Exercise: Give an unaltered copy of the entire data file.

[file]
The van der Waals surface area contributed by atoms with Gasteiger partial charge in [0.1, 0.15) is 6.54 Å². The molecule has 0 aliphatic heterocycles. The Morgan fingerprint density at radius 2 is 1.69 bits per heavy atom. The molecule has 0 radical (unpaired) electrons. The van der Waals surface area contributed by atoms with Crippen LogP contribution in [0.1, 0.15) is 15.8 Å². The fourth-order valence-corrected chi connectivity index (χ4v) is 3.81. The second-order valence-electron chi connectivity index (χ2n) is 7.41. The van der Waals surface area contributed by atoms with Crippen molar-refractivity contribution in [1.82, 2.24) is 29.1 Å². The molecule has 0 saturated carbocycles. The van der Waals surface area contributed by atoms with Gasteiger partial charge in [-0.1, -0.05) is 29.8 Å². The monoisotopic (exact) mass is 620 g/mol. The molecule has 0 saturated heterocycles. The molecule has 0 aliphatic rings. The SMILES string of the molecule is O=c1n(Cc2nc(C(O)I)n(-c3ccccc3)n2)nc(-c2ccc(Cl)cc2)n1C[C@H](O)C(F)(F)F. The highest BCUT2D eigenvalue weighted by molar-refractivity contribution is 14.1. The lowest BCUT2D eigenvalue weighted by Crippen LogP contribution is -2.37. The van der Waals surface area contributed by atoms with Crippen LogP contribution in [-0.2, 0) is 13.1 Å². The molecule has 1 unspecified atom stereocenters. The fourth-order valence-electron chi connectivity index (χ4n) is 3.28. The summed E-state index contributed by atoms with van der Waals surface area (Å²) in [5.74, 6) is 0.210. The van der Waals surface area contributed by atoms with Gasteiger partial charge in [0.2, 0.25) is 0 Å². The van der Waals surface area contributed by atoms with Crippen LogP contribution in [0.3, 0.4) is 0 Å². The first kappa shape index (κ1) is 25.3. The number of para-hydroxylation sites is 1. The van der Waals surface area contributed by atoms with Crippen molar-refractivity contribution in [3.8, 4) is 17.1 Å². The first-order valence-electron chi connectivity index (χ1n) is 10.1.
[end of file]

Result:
The van der Waals surface area contributed by atoms with Gasteiger partial charge in [0.1, 0.15) is 6.54 Å². The molecule has 0 aliphatic heterocycles. The Morgan fingerprint density at radius 2 is 1.69 bits per heavy atom. The molecule has 0 radical (unpaired) electrons. The van der Waals surface area contributed by atoms with Crippen LogP contribution in [0.1, 0.15) is 15.8 Å². The fourth-order valence-corrected chi connectivity index (χ4v) is 3.81. The second-order valence-electron chi connectivity index (χ2n) is 7.41. The van der Waals surface area contributed by atoms with Crippen molar-refractivity contribution in [1.82, 2.24) is 29.1 Å². The molecule has 0 saturated carbocycles. The van der Waals surface area contributed by atoms with Gasteiger partial charge in [-0.1, -0.05) is 29.8 Å². The monoisotopic (exact) mass is 620 g/mol. The molecule has 0 saturated heterocycles. The molecule has 0 aliphatic rings. The SMILES string of the molecule is O=c1n(Cc2nc(C(O)I)n(-c3ccccc3)n2)nc(-c2ccc(Cl)cc2)n1C[C@H](O)C(F)(F)F. The highest BCUT2D eigenvalue weighted by molar-refractivity contribution is 14.1. The lowest BCUT2D eigenvalue weighted by Crippen LogP contribution is -2.37. The van der Waals surface area contributed by atoms with Crippen LogP contribution in [-0.2, 0) is 13.1 Å². The molecule has 1 unspecified atom stereocenters. The fourth-order valence-electron chi connectivity index (χ4n) is 3.28. The summed E-state index contributed by atoms with van der Waals surface area (Å²) in [5.74, 6) is 0.210. The van der Waals surface area contributed by atoms with Gasteiger partial charge in [0.2, 0.25) is 0 Å². The van der Waals surface area contributed by atoms with Crippen LogP contribution in [0.3, 0.4) is 0 Å². The first kappa shape index (κ1) is 25.3. The number of para-hydroxylation sites is 1. The van der Waals surface area contributed by atoms with Crippen molar-refractivity contribution in [3.8, 4) is 17.1 Å². The first-order valence-electron chi connectivity index (χ1n) is 10.1.